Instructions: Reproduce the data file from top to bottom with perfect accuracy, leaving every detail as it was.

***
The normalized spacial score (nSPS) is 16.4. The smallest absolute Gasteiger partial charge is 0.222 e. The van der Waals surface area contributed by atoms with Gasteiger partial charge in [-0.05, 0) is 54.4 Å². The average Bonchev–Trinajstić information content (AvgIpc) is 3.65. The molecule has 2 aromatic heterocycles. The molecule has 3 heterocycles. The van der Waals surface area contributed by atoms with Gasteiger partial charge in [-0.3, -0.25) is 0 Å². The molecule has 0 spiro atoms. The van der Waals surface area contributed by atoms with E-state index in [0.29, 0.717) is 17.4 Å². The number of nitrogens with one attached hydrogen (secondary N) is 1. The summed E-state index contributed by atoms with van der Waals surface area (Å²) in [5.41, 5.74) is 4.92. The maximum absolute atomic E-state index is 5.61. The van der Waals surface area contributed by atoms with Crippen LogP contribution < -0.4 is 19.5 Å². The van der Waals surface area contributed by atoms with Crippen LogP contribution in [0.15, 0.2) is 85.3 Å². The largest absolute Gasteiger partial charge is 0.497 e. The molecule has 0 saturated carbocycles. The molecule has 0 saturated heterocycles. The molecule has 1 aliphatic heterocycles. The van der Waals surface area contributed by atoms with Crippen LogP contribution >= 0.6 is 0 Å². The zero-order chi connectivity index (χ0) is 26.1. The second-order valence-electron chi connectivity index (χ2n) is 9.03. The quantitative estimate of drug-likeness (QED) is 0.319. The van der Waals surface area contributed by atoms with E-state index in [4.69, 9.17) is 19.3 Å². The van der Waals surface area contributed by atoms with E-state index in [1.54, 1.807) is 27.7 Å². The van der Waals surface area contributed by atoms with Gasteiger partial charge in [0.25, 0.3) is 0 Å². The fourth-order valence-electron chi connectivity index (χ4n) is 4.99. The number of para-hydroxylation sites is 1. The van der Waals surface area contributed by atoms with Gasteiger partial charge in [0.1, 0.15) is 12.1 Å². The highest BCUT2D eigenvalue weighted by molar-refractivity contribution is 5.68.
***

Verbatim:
The normalized spacial score (nSPS) is 16.4. The smallest absolute Gasteiger partial charge is 0.222 e. The van der Waals surface area contributed by atoms with Gasteiger partial charge in [-0.05, 0) is 54.4 Å². The average Bonchev–Trinajstić information content (AvgIpc) is 3.65. The molecule has 2 aromatic heterocycles. The molecule has 3 heterocycles. The van der Waals surface area contributed by atoms with Gasteiger partial charge in [-0.3, -0.25) is 0 Å². The molecule has 0 spiro atoms. The van der Waals surface area contributed by atoms with E-state index in [0.29, 0.717) is 17.4 Å². The number of nitrogens with one attached hydrogen (secondary N) is 1. The summed E-state index contributed by atoms with van der Waals surface area (Å²) in [5.41, 5.74) is 4.92. The maximum absolute atomic E-state index is 5.61. The van der Waals surface area contributed by atoms with Crippen LogP contribution < -0.4 is 19.5 Å². The van der Waals surface area contributed by atoms with Crippen LogP contribution in [0.15, 0.2) is 85.3 Å². The largest absolute Gasteiger partial charge is 0.497 e. The molecule has 0 saturated carbocycles. The molecule has 0 saturated heterocycles. The molecule has 1 aliphatic heterocycles. The van der Waals surface area contributed by atoms with Crippen LogP contribution >= 0.6 is 0 Å². The zero-order chi connectivity index (χ0) is 26.1. The second-order valence-electron chi connectivity index (χ2n) is 9.03. The quantitative estimate of drug-likeness (QED) is 0.319. The van der Waals surface area contributed by atoms with E-state index in [4.69, 9.17) is 19.3 Å². The van der Waals surface area contributed by atoms with E-state index in [1.54, 1.807) is 27.7 Å². The van der Waals surface area contributed by atoms with Gasteiger partial charge in [0.25, 0.3) is 0 Å². The fourth-order valence-electron chi connectivity index (χ4n) is 4.99. The number of para-hydroxylation sites is 1. The van der Waals surface area contributed by atoms with Gasteiger partial charge in [0.1, 0.15) is 12.1 Å². The highest BCUT2D eigenvalue weighted by molar-refractivity contribution is 5.68.